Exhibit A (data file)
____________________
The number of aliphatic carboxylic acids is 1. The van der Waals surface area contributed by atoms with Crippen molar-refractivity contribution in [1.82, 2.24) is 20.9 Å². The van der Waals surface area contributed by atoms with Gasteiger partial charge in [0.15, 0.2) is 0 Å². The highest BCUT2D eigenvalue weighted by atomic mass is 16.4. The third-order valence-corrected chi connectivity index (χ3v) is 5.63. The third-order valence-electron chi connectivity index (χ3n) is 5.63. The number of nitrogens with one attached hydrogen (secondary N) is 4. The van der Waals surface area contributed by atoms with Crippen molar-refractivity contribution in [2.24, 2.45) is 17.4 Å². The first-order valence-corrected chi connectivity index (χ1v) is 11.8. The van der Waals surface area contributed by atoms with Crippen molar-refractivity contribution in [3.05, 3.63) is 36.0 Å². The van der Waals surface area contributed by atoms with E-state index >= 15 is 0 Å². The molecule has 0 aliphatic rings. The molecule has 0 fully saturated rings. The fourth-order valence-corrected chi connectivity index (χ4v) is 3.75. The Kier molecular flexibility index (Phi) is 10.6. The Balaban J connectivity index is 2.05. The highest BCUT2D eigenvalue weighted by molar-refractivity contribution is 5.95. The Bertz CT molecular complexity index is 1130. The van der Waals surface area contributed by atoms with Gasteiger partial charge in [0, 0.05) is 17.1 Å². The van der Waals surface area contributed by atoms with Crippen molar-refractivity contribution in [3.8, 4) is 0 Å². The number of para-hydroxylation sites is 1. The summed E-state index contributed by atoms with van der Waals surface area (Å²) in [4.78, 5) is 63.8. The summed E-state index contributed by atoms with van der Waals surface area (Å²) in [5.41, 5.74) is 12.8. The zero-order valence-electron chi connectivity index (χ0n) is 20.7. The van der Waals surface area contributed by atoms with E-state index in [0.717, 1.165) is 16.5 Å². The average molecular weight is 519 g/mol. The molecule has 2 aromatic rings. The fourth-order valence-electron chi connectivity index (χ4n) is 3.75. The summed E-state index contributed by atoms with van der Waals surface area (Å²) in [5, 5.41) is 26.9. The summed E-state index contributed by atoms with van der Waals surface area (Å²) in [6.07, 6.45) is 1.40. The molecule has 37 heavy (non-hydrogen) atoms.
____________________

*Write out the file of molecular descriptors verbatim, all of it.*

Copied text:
The number of aliphatic carboxylic acids is 1. The van der Waals surface area contributed by atoms with Crippen molar-refractivity contribution in [1.82, 2.24) is 20.9 Å². The van der Waals surface area contributed by atoms with Gasteiger partial charge in [0.15, 0.2) is 0 Å². The highest BCUT2D eigenvalue weighted by atomic mass is 16.4. The third-order valence-corrected chi connectivity index (χ3v) is 5.63. The third-order valence-electron chi connectivity index (χ3n) is 5.63. The number of nitrogens with one attached hydrogen (secondary N) is 4. The van der Waals surface area contributed by atoms with Crippen molar-refractivity contribution in [2.24, 2.45) is 17.4 Å². The first-order valence-corrected chi connectivity index (χ1v) is 11.8. The van der Waals surface area contributed by atoms with Crippen molar-refractivity contribution in [3.05, 3.63) is 36.0 Å². The van der Waals surface area contributed by atoms with E-state index >= 15 is 0 Å². The molecule has 0 aliphatic rings. The molecule has 0 fully saturated rings. The fourth-order valence-corrected chi connectivity index (χ4v) is 3.75. The Kier molecular flexibility index (Phi) is 10.6. The Balaban J connectivity index is 2.05. The highest BCUT2D eigenvalue weighted by molar-refractivity contribution is 5.95. The Bertz CT molecular complexity index is 1130. The van der Waals surface area contributed by atoms with Gasteiger partial charge in [0, 0.05) is 17.1 Å². The van der Waals surface area contributed by atoms with Crippen molar-refractivity contribution in [3.8, 4) is 0 Å². The number of para-hydroxylation sites is 1. The summed E-state index contributed by atoms with van der Waals surface area (Å²) in [4.78, 5) is 63.8. The summed E-state index contributed by atoms with van der Waals surface area (Å²) in [5.41, 5.74) is 12.8. The zero-order valence-electron chi connectivity index (χ0n) is 20.7. The van der Waals surface area contributed by atoms with E-state index in [0.717, 1.165) is 16.5 Å². The average molecular weight is 519 g/mol. The molecule has 2 aromatic rings. The fourth-order valence-electron chi connectivity index (χ4n) is 3.75. The summed E-state index contributed by atoms with van der Waals surface area (Å²) in [5, 5.41) is 26.9. The summed E-state index contributed by atoms with van der Waals surface area (Å²) in [6.07, 6.45) is 1.40. The molecule has 37 heavy (non-hydrogen) atoms.